Communities across the nation are struggling with outdated infrastructure. The aging electric grid and expected increase in severe weather events is threatening the safety of the nation. Power outages are more than a simple nuisance when large areas are without electricity – they cause chaos and confusion and create hazardous situations that public safety agencies must quickly gain control of. A new report from the White House Council of Economic Advisers and the Energy Department's Office of Electricity Delivery and Energy Reliability has found that between 2003 and 2012 there have been upward of 600 power outages each year caused by severe weather – affecting at least 50,000 customers each.
The frequency and intensity of natural disasters like hurricanes, blizzards and floods is expected to rise – 2012 is already being referred to as the second costliest year for weather and climate-related disasters since 1980. The National Climatic Data Center, which is a division of the National Oceanic and Atmospheric Administration, has reported that during 2012, the U.S. saw 11 weather and climate disaster events – each with losses exceeding $1 billion. There was more than $110 billion in damages throughout the year, which makes 2012 the second costliest year – just behind 2005, which has $160 billion in damages due to four devastating land-falling hurricanes.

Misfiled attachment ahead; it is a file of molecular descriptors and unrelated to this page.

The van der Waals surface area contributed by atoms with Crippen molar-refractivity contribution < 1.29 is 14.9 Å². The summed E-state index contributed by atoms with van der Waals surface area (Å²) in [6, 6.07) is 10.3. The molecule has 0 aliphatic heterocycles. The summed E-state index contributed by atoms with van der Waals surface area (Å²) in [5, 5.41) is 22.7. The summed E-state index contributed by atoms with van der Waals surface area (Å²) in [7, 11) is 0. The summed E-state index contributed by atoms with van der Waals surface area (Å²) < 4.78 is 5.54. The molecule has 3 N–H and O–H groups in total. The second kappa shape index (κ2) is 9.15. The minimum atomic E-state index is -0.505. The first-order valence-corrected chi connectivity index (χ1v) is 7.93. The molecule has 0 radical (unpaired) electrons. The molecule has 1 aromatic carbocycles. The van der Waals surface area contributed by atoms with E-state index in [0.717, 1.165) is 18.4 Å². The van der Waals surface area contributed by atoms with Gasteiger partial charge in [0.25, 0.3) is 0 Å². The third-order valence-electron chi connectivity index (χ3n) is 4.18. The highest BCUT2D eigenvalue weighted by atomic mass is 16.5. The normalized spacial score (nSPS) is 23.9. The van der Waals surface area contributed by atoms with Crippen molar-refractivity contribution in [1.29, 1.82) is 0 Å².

According to the report titled, "Economic Benefits of Increasing Electric Grid Resilience to Weather Outages," severe weather since 2002 has caused 58 percent of all outages and 87 percent of all outages involving 50,000 or more customers.
Public safety agencies already understand and train to handle situations like the power grid going down. However, consistent training is necessary to combat the effects of grid failure due to extreme weather. Increased training will help educate public safety departments, allowing them to stay current with best procedures and reduce the chaos of down power lines.
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